In the old days (two years ago), a developer or real estate syndicator conceived a big project and then networked with friends and associates to garner investors. It all happened behind the scenes because of laws passed in the aftermath of the Great Depression that restricted how private companies solicited investments. The result was to perpetuate a system in which only those with money and/or connections were involved.
In 2013, the Federal JOBS Act instated new rules that opened up the investment process. Real estate investors still need funds to take advantage, but the process is now out in the open, allowing for greater participation. Entrepreneurs, of course, are figuring out ways to improve the process, and have adapted crowdfunding to real estate investment – think Kickstarter and other online sites that raise money from small investors for relatively small projects.
These new sites vet and post approved projects with forecast returns and solicit investments. Occasionally, investors commit large sums, but, in general, the process results in individual investments that are often smaller than those required in the past. Some of these sites only target “accredited” investors – those who have a net worth of at least $1 million or an annual income of $200,000 or more.
There are those who say that trusted practices are being replaced with activities that resemble a land stampede of the Wild West, and there is some truth in that. Middlemen have been cast to the side, creating upheaval as the new business practices mature. At this moment, it is clear that costs are going down because acquisition of investors occurs more quickly and directly, without a sales force or other intermediaries. There is more money for the project, and theoretically, more for the investors.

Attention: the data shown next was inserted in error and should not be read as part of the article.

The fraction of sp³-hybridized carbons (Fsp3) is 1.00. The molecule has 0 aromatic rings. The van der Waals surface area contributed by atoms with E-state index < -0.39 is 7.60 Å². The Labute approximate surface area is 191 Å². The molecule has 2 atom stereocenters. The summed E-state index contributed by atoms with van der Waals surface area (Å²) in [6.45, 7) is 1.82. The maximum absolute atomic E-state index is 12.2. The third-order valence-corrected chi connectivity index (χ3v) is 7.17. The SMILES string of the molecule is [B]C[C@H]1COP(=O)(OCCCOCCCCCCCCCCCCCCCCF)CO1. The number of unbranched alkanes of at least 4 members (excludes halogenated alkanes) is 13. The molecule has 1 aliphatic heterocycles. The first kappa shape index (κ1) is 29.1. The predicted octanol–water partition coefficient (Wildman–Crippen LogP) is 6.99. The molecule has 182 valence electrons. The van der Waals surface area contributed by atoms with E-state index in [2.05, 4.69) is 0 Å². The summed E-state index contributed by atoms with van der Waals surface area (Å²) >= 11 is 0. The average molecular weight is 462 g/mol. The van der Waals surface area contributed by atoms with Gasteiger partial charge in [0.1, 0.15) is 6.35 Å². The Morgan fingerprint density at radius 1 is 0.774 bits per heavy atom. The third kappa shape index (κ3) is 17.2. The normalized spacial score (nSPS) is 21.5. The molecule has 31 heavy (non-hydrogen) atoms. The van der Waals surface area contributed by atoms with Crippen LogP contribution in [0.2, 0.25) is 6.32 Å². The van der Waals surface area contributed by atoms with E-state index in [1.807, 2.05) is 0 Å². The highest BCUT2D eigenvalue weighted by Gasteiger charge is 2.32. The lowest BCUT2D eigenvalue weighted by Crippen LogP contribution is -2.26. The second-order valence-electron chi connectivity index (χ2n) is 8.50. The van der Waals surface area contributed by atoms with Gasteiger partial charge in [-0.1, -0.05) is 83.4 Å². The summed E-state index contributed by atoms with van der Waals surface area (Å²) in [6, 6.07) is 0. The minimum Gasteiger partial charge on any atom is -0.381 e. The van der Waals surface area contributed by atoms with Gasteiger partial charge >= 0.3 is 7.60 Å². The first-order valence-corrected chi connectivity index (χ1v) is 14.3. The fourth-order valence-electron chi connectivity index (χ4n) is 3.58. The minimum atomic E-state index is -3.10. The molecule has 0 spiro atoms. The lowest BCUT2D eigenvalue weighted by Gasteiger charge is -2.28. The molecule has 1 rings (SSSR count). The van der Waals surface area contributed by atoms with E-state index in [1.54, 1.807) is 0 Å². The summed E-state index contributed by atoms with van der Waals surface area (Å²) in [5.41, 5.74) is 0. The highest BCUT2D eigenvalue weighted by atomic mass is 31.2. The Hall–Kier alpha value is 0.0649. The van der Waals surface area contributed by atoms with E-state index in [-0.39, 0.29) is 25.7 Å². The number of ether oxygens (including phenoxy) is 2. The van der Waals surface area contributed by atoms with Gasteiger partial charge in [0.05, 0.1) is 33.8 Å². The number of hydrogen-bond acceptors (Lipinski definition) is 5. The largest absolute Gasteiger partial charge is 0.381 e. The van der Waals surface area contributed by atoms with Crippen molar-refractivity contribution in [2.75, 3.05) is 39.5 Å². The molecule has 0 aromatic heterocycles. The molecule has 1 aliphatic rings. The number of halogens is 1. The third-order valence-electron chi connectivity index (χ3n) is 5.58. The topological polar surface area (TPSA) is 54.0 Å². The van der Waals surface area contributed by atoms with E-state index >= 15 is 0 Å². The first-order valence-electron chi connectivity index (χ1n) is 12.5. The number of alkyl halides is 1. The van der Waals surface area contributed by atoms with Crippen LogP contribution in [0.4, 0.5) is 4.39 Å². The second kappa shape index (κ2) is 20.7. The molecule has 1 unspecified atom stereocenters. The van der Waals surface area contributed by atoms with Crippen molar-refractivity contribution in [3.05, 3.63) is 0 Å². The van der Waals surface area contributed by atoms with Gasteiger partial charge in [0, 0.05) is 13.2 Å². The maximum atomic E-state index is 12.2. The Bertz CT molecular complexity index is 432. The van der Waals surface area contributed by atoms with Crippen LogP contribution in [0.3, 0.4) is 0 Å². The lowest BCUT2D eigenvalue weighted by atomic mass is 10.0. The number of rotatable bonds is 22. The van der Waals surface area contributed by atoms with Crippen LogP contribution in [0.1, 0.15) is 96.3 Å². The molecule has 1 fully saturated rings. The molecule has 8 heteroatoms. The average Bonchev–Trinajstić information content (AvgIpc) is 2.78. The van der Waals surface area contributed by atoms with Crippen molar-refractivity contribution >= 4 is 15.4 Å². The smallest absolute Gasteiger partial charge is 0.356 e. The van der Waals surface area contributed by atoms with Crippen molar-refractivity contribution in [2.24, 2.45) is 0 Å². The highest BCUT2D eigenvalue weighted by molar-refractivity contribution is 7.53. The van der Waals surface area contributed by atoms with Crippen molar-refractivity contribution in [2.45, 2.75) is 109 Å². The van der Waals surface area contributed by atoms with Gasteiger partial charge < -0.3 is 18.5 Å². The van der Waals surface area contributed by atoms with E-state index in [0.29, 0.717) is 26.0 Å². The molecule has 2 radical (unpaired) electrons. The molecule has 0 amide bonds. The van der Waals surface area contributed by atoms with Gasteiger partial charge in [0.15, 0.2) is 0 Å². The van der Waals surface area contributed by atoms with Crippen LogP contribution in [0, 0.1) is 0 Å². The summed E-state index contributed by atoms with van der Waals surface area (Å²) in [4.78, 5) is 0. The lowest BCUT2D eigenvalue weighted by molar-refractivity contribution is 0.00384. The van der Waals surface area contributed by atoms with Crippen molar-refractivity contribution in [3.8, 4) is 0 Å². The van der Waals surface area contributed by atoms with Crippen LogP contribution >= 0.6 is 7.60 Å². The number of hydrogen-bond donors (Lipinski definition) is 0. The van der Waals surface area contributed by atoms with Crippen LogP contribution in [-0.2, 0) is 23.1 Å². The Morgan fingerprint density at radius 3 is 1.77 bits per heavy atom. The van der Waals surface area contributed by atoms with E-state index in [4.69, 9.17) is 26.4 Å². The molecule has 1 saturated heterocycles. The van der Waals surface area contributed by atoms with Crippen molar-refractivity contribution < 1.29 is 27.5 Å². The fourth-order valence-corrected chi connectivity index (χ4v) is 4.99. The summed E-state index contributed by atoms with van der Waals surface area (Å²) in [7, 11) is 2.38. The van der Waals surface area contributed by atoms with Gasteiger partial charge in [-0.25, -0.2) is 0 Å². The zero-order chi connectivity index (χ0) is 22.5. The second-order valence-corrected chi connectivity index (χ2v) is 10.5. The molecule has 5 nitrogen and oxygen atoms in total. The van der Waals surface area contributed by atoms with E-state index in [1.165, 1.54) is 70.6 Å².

Potential investors appear to focus on the forecast yield without evaluating other key factors. For example, if two projects are available, one in Santa Monica with a six percent return, and one in the backwoods of a less affluent state with a 10 percent return, the backwoods project has the higher forecast return and so will draw more investors even though Santa Monica has a higher potential to deliver.
I learned about this new real estate trend at a panel discussion sponsored by the Moriah Society, a group of real estate professionals who support the American Jewish University. The panel was moderated by Lew Feldman of Goodwin Procter, LLP. The participants were Rishi Thakkar, vice president of Investments for Realty Mogul; Arthur Weissman, vice president of Business Development for WealthForge; AdaPia D’Errico, chief marketing officer of Patch of Land; and Tom Lockard, vice president of Real Estate Investment and Institutional Sales for Fundrise.
They all agreed that while we don’t know exactly what the future holds for real estate crowdfunding, the market will never be the same.